The subtitle of Denise Levertov's poem "News Report, September 1991" is an all-caps newspaper headline: "U.S. BURIED IRAQI SOLDERS ALIVE IN GULF WAR." The poem consists of quotations from that "news report" on a "tactic [...] designed / to terrorize", as one of the quotations put it. Another reads differently now than in 1992 when the poem was published in Levertov's collection "Evening Train": "Secretary Cheney / made no mention." At the time, Dick Cheney was George H. W. Bush's Secretary of Defense; just over ten years later, as George W. Bush's Vice President, he and his many henchmen from the first Gulf War were instrumental in starting the second one. (Andrew Shields, #111words, 10 April 2023)
Sunday, April 09, 2023
The narrator of Jorge Luis Borges's "Funes el Memorioso" (1942, in "Ficciones", 1944) finally sums up the position in the world of Ireneo Funes, a young man who never forgets the slightest detail of his experiences: "Babilonia, Londres y Nueva York han abrumado con feroz esplendor la imaginación de los hombres; nadie, en sus torres populosas o en sus avenidas urgentes, ha sentido el calor y la presión de una realidad tan infatigable como la que día y noche convergía sobre el infeliz Ireneo, en su pobre arrabal sudamericano." Borges himself was a man on the margins living with "the ferocious splendor of his imagination" — and with ambitions to literary greatness. (Andrew Shields, #111words, 9 April 2023)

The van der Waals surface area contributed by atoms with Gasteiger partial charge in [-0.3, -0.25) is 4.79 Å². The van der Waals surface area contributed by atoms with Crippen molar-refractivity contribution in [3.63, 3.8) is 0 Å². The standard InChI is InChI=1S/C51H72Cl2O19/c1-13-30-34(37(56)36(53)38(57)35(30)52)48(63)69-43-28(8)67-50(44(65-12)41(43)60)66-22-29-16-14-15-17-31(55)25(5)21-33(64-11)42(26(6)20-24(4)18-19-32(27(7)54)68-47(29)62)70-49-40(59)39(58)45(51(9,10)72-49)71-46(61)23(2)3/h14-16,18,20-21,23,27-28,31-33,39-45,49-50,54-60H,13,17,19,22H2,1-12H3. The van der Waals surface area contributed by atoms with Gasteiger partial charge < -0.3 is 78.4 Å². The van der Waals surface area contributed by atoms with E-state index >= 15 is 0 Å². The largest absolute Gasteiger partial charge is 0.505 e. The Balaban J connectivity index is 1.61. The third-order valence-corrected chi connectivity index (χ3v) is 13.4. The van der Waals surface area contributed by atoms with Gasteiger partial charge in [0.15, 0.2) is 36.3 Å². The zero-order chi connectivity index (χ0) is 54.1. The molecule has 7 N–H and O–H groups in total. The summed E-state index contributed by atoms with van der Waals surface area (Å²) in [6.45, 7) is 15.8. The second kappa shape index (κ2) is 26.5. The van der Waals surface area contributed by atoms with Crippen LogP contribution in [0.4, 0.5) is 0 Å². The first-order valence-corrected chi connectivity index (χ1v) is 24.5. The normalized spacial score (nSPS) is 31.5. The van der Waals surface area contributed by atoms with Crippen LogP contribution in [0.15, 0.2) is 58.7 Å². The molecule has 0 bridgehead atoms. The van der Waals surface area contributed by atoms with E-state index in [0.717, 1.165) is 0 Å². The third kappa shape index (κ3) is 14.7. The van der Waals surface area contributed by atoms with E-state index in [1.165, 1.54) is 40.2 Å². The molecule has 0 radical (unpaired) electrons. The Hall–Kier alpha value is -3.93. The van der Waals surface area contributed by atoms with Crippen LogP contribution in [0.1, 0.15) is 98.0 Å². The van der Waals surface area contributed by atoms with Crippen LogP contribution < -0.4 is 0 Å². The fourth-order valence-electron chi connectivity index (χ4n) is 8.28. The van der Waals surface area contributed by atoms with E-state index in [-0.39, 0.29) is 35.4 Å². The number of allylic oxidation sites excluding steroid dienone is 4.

An English version of the quoted sentence:
"Babylon, London and New York have overwhelmed with their ferocious splendor the imaginations of men; no one, in trleir populous towers or their urgent avenues, has felt the heat and pressure of a reality as indefatigable as that which day and night converged upon the hapless Ireneo, in his poor South American suburb."
That's from this PDF of an English translation of the story, whose translator is unidentified.
Saturday, April 08, 2023
The dates (January-March 1991) on Denise Levertov’s poem "Witnessing from Afar the New Escalation of Savage Power”